Turkish high-schooler commits suicide after father dismissed under emergency rule

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B.N.M., a freshman in high school, killed herself after reportedly being bullied by classmates and lecturers over her teacher father’s dismissal from his job due to his ties to the Gülen movement, on Oct. 24.

Father S.M. was sacked from his job at Boyabat Şehit Ersoy Gürsu High School over his alleged links to the movement, in a government decree issued under post-coup emergency rule on Sept. 1.

The government accuses the movement of masterminding a July 15 coup attempt, although the movement denies any involvement.

According to an article published by the local Boyabat Gündemi newspaper on Oct. 25 and removed the same day, 16-year-old B.N.M., a first-year student at the same school where her father worked before his dismissal, threw herself off the Boyabat fortress after her classmates and teachers started calling her pro-FETÖ.

“FETÖ,” short for Fethullahist Terror Organization, is a derogatory term coined by the government to refer sympathizers of the movement as terrorists, although there is no court decision to that effect.

The girl was already dead when she was brought to the Boyabat 75. Yıl State Hospital, according to the article.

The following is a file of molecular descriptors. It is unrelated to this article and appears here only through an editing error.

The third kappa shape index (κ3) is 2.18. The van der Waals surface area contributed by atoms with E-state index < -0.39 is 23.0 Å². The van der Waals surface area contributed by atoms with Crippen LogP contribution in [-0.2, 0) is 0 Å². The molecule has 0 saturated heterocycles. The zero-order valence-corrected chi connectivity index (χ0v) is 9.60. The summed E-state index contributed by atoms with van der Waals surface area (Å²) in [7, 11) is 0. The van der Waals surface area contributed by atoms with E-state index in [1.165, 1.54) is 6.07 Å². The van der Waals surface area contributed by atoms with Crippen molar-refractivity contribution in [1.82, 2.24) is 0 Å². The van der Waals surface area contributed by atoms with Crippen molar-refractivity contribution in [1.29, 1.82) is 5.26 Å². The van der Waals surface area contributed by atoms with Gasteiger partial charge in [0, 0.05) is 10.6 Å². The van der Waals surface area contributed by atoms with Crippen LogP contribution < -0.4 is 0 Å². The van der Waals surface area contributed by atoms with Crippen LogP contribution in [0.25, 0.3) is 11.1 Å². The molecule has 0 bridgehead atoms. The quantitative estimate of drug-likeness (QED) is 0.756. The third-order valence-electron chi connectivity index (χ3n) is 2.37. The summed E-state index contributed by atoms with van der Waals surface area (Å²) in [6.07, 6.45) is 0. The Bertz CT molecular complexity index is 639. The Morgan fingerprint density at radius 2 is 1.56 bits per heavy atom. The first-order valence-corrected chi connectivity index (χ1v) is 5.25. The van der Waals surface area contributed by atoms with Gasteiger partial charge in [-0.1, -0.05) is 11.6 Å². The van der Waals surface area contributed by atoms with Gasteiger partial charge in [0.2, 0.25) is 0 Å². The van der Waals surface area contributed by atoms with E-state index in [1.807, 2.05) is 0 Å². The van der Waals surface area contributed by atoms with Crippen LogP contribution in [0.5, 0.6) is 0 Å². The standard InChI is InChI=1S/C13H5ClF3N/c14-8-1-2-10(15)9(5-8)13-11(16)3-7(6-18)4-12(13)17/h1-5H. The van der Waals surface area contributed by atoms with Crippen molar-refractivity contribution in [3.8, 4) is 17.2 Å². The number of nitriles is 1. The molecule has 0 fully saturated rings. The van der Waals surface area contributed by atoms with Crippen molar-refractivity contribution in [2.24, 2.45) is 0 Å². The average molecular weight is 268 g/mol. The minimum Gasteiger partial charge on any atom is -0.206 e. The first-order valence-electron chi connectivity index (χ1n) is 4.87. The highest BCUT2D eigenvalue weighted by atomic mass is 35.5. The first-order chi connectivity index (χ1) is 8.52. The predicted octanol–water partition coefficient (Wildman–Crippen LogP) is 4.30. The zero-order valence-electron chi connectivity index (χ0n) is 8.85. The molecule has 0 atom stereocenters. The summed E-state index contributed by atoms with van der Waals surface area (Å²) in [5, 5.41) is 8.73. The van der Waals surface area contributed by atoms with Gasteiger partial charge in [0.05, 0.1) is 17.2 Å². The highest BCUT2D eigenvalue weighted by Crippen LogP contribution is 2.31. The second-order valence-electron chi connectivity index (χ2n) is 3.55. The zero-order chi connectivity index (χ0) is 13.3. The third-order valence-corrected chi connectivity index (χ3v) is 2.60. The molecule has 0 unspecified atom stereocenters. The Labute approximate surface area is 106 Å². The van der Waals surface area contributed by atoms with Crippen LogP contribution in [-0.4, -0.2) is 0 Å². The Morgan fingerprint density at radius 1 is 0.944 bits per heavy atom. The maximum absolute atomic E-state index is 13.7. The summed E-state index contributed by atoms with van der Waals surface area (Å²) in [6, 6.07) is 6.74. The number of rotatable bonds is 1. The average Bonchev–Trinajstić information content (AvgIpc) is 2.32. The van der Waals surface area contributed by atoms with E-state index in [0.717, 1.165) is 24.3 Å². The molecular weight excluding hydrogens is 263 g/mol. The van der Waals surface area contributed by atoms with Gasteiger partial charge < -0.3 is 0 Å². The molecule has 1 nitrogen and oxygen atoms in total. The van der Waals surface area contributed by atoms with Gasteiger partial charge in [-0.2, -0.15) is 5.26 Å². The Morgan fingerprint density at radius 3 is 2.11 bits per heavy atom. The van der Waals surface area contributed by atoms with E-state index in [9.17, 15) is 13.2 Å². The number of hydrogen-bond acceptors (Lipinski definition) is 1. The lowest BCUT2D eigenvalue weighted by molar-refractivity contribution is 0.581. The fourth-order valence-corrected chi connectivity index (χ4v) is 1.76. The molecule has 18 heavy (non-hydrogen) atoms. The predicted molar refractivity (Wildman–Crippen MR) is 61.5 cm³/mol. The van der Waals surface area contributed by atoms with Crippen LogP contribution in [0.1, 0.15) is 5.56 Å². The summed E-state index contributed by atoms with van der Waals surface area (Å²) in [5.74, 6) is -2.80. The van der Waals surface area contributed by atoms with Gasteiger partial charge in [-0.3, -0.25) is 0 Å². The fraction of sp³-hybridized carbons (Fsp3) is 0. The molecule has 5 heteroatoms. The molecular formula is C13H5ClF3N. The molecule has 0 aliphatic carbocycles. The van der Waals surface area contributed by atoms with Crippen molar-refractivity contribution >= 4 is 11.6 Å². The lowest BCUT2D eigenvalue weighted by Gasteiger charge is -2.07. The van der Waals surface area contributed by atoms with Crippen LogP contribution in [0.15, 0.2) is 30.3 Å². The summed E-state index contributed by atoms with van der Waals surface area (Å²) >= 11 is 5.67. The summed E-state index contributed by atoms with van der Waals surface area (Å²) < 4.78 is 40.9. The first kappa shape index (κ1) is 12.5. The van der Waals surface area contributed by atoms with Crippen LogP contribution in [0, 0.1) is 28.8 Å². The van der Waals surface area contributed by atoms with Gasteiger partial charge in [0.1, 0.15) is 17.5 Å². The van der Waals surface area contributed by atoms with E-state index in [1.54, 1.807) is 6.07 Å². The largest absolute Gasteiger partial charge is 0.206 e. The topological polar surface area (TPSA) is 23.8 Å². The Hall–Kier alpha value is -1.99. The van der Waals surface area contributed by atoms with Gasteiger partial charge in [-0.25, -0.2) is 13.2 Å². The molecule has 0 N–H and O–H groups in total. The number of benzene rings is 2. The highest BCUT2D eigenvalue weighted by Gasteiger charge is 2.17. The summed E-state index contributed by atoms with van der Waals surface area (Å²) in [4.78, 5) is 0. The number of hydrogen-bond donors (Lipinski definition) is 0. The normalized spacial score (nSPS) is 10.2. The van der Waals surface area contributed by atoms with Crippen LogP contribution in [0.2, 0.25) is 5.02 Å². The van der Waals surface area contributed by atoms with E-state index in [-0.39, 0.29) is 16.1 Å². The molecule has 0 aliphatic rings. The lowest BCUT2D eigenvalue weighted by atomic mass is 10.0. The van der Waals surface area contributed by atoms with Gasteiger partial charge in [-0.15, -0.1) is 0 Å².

Apart from relatives, at least 22 people have reportedly committed suicide either after they were imprisoned over ties to the movement or after being linked to the movement outside prison. Some of these suicides are found to be suspicious.

Turkey experienced a military coup attempt on July 15 that killed over 240 people and wounded more than a thousand others. Immediately after the putsch, the Justice and Development Party (AK Party) government along with President Recep Tayyip Erdoğan pinned the blame on the Gülen movement.

Fethullah Gülen, who inspired the movement, called for an international investigation into the coup attempt, but President Erdoğan — calling the coup attempt “a gift from God” — and the government initiated a widespread purge aimed at cleansing sympathizers of the movement from within state institutions, dehumanizing its popular figures and putting them in custody.

More than 105,000 people have been purged from state bodies and over 36,000 arrested since the coup attempt. Arrestees include journalists, judges, prosecutors, police and military officers, academics, governors and even a comedian.

(Turkey Purge)

 

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